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December 1, 2017

Workplace Safety: Penalties when workers die on the job don’t go far enough, say labour groups, families

Nearly every day in Canada, a family gets a call that shakes its foundations to the core: a father, a mother, a son or daughter has been killed on the job.

And many of those families say the grief continues when they realize the penalties employers face do not match the enormity of their loss.

A CBC News investigation has found only a handful of people have been jailed across Canada for violating workplace safety laws in connection with the death of a worker. Five employers have served time behind bars in fatality-related incidents — with terms ranging from 15 to 120 days.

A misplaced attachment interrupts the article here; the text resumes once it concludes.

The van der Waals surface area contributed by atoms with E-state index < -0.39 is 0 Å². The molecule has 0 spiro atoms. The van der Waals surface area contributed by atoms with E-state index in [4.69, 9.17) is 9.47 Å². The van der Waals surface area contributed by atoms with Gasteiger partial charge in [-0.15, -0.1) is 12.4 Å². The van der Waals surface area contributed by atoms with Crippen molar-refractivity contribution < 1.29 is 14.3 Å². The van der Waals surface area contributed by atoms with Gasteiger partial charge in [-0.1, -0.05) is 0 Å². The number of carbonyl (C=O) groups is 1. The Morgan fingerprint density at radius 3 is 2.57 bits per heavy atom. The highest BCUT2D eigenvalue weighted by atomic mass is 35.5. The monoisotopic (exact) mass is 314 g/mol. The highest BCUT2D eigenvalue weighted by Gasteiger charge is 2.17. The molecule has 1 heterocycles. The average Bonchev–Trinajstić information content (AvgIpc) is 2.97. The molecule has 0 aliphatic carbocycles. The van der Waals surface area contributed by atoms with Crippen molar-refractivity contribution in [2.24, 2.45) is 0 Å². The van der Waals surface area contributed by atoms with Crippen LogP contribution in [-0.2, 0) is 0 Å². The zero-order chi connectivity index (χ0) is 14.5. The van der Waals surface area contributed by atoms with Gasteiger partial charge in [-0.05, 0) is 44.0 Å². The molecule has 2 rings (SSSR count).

CBC News requested records for convictions in connection with a workplace fatality from each province and territory. While the timeframes for the provided records varied from one region to another, more than 250 cases going as far back as 2007 were gathered.

Including victim surcharges and other amounts, the median fine for fatality-related cases levied across the country as a whole was $97,500.

“The fines need to be greater, they need to be a significant deterrent, but we also need to pursue these cases through the criminal justice system,” said Irene Lanzinger, president of the B.C. Federation of Labour.

“We have long said that if you kill a worker, you should go to jail.”

While the underlying circumstances behind each workplace death can be complex, CBC found numerous cases across the country of major tragedies that drew fines family members considered outrageous and insignificant given the gravity of the situations.

Keep reading on CBC News